“When Robots Write Songs” is a particularly interesting article, and the thing that stuck out to me while reading it was the computational sound experiment performed by David Cope. David Cope, a computer scientist AND composer, has looked at the role that computer science can play in composing music and has tried to combine the two disciplines by using a program to spew out music in the style of different genres that it seeks to emulate. This program is called “EMMY” which is named after the acronym of his work “Experiments in Musical Intelligence”. EMMY analyzes the patterns in the songs that it is fed, and creates new work in the style of the music it analyzed, often creating musical masterpieces that sound much like the original artists.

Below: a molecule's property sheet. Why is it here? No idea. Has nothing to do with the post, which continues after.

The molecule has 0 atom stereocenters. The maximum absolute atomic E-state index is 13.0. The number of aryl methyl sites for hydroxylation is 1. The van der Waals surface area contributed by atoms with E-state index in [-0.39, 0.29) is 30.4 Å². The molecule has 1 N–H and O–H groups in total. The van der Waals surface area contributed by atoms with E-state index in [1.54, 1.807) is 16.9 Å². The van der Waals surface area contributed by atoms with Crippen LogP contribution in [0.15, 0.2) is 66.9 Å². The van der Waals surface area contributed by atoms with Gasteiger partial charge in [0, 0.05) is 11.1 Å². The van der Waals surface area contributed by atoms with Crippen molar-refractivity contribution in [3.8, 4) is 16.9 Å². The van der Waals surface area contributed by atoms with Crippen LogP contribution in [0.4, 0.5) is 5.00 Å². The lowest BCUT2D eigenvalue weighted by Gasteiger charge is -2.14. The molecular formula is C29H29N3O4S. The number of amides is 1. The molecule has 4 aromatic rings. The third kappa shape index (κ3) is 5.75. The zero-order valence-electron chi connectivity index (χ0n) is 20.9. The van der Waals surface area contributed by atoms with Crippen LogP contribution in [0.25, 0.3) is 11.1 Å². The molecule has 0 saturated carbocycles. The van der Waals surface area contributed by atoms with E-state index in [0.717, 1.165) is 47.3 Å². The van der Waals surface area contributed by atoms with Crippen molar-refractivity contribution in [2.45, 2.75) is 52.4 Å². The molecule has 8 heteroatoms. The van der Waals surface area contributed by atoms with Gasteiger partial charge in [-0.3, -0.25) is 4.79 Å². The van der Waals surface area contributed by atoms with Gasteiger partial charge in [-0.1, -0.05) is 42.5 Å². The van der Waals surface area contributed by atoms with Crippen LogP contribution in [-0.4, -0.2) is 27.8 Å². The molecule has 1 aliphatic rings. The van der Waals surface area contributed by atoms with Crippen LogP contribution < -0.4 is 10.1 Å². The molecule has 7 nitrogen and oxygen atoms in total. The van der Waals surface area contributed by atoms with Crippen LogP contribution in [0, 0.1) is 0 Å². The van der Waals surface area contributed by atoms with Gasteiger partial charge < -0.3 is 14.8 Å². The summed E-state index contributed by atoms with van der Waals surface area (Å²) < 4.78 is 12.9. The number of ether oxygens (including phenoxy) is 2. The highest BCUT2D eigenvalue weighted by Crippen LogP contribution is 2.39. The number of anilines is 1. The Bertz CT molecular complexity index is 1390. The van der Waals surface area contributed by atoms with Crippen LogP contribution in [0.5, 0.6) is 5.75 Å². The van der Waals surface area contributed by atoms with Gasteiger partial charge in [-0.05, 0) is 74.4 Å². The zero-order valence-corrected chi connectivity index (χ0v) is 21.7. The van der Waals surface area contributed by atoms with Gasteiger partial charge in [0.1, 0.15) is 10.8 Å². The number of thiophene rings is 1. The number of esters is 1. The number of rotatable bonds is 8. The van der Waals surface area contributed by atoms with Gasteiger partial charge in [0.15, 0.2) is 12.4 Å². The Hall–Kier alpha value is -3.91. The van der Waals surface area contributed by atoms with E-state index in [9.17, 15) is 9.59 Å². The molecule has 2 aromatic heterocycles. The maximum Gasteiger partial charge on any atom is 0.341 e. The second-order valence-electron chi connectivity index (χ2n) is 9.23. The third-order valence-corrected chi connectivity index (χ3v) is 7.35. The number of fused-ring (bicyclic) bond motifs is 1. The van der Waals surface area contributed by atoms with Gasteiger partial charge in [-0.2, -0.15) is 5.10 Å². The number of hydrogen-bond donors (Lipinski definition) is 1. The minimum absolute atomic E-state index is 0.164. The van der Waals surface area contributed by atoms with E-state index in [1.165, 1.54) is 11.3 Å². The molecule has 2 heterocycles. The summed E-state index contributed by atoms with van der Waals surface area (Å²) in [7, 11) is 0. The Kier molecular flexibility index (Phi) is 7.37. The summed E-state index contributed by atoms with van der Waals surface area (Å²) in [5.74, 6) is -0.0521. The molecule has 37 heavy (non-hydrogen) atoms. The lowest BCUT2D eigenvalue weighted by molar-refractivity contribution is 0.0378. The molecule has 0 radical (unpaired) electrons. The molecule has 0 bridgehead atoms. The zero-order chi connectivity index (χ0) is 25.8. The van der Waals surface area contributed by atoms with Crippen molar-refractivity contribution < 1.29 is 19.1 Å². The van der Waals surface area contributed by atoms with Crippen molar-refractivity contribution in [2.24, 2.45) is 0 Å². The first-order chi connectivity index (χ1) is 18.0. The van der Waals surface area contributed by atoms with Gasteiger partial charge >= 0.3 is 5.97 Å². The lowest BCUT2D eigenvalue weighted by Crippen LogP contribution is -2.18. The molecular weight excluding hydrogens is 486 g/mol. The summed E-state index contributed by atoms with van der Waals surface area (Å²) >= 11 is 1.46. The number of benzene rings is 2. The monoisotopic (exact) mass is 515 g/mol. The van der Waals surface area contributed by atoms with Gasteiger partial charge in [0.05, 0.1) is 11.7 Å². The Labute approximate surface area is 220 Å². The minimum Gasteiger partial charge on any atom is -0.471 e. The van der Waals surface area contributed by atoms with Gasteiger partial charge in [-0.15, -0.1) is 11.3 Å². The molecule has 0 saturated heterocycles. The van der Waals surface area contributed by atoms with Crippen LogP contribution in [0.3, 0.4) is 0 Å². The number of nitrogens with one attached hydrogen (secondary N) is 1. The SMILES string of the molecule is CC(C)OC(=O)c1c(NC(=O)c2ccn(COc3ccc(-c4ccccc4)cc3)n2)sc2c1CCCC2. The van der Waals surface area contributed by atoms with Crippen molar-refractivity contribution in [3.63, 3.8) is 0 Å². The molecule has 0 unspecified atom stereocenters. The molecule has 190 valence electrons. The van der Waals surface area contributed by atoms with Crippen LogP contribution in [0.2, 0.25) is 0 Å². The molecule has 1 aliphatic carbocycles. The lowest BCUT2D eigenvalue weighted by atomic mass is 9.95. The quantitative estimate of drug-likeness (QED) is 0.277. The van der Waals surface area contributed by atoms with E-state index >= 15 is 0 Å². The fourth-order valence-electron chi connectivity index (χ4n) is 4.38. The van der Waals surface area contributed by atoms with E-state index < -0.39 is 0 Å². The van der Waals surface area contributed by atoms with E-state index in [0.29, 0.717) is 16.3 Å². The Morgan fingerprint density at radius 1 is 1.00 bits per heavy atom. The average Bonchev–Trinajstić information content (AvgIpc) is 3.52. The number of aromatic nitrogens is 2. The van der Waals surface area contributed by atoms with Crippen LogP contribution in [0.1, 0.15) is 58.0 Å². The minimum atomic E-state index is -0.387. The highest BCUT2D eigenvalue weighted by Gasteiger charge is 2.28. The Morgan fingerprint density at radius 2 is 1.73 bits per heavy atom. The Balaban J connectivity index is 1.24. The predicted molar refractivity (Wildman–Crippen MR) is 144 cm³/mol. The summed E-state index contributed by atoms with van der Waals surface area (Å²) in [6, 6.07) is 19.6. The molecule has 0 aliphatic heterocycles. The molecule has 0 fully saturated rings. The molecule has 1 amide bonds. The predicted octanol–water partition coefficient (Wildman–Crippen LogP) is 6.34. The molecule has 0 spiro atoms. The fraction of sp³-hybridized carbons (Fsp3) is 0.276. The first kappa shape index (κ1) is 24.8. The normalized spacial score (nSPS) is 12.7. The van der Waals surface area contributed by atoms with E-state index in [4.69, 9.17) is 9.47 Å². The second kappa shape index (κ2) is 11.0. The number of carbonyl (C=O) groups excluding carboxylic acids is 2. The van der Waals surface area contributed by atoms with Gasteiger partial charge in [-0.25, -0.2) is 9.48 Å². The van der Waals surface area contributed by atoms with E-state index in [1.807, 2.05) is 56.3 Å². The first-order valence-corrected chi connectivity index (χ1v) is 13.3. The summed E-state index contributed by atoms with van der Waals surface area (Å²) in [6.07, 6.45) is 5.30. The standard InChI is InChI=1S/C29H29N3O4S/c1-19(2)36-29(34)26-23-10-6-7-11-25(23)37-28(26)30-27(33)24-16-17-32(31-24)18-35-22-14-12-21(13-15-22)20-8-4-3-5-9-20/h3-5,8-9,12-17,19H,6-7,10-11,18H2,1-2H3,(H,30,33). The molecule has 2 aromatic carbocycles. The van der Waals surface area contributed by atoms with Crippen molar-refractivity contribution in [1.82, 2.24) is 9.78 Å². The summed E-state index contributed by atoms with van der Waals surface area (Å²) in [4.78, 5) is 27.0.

I find this work/experiment particularly inspiring, in the sense of how scary it could prove to be. It also begs a lot of questions about the nature of music and musical expression, such as how can music be made to provoke emotion in some individuals? When music is made by flesh and blood and provokes emotion in those who listen, what does it mean when a computer algorithm creates music that is better and also provokes emotion? I don’t think that human musicians will ever be replaced by robots, but the idea itself is slightly unsettling. The alternative view to this would be that it is a celebration of human accomplishment, that we have finally found a way for the automated to express the seemingly unautomated (music). Music is something that requires time and dedication and is not usually considered alongside programming and computer science, however, this project attempts to bridge the gap between music and other seemingly unrelated disciplines.